Will 3.2% Social Security 2024 COLA be enough to help seniors recover from inflation?

People on Social Security will receive a much smaller bump of 3.2% in their benefits checks next year as their cost-of-living adjustment, or COLA, after government data on Thursday showed inflation steadied in September from the prior month.

Annual inflation was 3.7% in September, matching August’s increase but off a 40-year high of 9.1% in June 2022. Without the volatile food and energy sectors, the so-called “core” inflation rate fell to 4.1% from August’s 4.3%.

Although inflation remains about double the Federal Reserve’s 2% target, it remains mostly lower, which means Social Security recipients will see a lower COLA.

What will be the COLA for 2024 Social Security?

The 3.2% increase in 2024 is about one-third of the four-decade-high 8.7% COLA in 2023. And while the hike in benefits remains higher than the 2.6% average over the past 20 years, older adults are pessimistic about their finances and the growing possibility of Social Security benefit cuts, according to the latest retirement survey of 2,258 people by The Senior Citizens League, a nonprofit seniors group.


“Worry that retirement income won’t be enough to cover the cost of essentials in the coming months is a top concern of 56% of survey respondents,” said Mary Johnson, Social Security and Medicare policy analyst at The Senior Citizens League, in a release. “Social Security benefit cuts are an even bigger concern.”

Why is COLA not enough?

Various reasons the COLA is falling short include:

Inflation: 68% of older adults say their household expenses remain at least 10% higher than one year ago, although the overall inflation rate has slowed, according to the League’s survey. They said this situation has persisted over the last year.

Benefit cuts: Nearly 6 out of 10 respondents rank this as their top worry. “Significant numbers of lower-income older households have lost access to some safety net programs over the past 12 months,” Johnson said.

Some faced a double whammy. The 5.9% and 8.7% COLAs in 2022 and 2023, respectively, boosted incomes just enough to make some ineligible for low-income assistance programs such as supplemental nutrition assistance program, or SNAP (food stamps) and rental assistance, and federal emergency COVID-19 assistance for SNAP and Medicaid ended earlier this year.

Taxes: Because Social Security recipients received the highest COLA in 40 years in 2023, Johnson expects more beneficiaries to owe federal income taxes on their Social Security benefits for the first time in the upcoming 2024 tax season.

Up to 85% of Social Security benefits can be counted as taxable income when income exceeds certain thresholds. Unlike other parts of the federal income tax code, the income thresholds that subject Social Security benefits to taxation have never been adjusted for inflation. So, as Social Security income increases due to COLAs, both the number of retirees subject to taxation of benefits and the portion of benefits that may be taxable rise.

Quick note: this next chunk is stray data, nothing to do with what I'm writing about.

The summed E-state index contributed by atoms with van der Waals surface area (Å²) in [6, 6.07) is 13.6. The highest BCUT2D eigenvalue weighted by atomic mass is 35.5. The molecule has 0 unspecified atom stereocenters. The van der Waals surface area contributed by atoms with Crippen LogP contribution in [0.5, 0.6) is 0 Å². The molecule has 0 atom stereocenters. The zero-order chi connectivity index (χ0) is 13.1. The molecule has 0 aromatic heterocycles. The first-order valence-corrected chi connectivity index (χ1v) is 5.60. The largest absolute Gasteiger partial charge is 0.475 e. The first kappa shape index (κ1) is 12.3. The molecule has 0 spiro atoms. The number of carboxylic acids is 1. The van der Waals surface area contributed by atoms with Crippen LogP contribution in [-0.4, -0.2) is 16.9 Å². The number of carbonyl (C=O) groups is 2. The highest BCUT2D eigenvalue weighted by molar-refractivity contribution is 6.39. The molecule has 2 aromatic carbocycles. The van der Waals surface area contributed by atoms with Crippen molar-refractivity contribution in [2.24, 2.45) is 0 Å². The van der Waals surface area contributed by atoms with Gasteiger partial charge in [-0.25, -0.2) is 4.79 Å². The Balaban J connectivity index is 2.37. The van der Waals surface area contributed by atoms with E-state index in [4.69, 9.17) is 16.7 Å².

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A few states want some too: These states want a cut of your Social Security check. Do you live in one of them?

What can be done to help seniors?

Congress could pass legislation to allow income tax thresholds for taxing Social Security to be adjusted annually for inflation, the same way the IRS adjusts tax brackets.

Here’s an example of what that might mean for someone:

Current law says if an individual’s income is between $25,000 and $34,000, you may have to pay income tax on up to 50% of benefits, and if it’s more than $34,000, up to 85% of benefits may be taxable.

If those thresholds were adjusted for inflation to 2023 dollars, then the individual filing status of $25,000 would be about $74,614, and $34,000 would be about $101,475, Johnson said.

Congress also could change how the COLA is calculated to better reflect how seniors spend their money.

“If that was the law today, the COLA in 2024 would be higher – about 4.2%,” Johnson estimates, using the government’s consumer price index for the elderly.

How is COLA calculated?

Social Security Administration bases its COLA each year on average annual increases in the consumer price index for urban wage earners and clerical workers from July through September. The index for urban wage earners largely reflects the broad index that the Labor Department releases each month but differs slightly. Last month, while the index remained at 3.7%, the index for urban wage earners was 3.6%.

The Seniors Citizens League uses the most recent inflation data to keep a running projection of what COLA might be next year. September is particularly important because it makes up the final month SSA officially uses to calculate 2024’s COLA.

How many Americans qualify for the COLA increase?

About 70 million Americans receive benefits from programs administered by SSA, with retired workers and their dependents accounting for 76.9% of benefits paid in 2022.

Nearly 9 out of 10 people aged 65 and older received a Social Security benefit as of Dec. 31. Among them, 12% of men and 15% of women rely on Social Security for 90% or more of their income.

In August, the average monthly check for Social Security beneficiaries was $1,705.79, according to SSA. A 3.2% COLA would mean about an extra $54.58 each month.

When does 2024 Social Security COLA go into effect?

The new COLA will be effective starting in January.

Medora Lee is a money, markets, and personal finance reporter at USA TODAY. You can reach her at and subscribe to our free Daily Money newsletter for personal finance tips and business news every Monday.

This article originally appeared on USA TODAY: Social Security 2024 COLA raise shrinks to 3.2% from 2023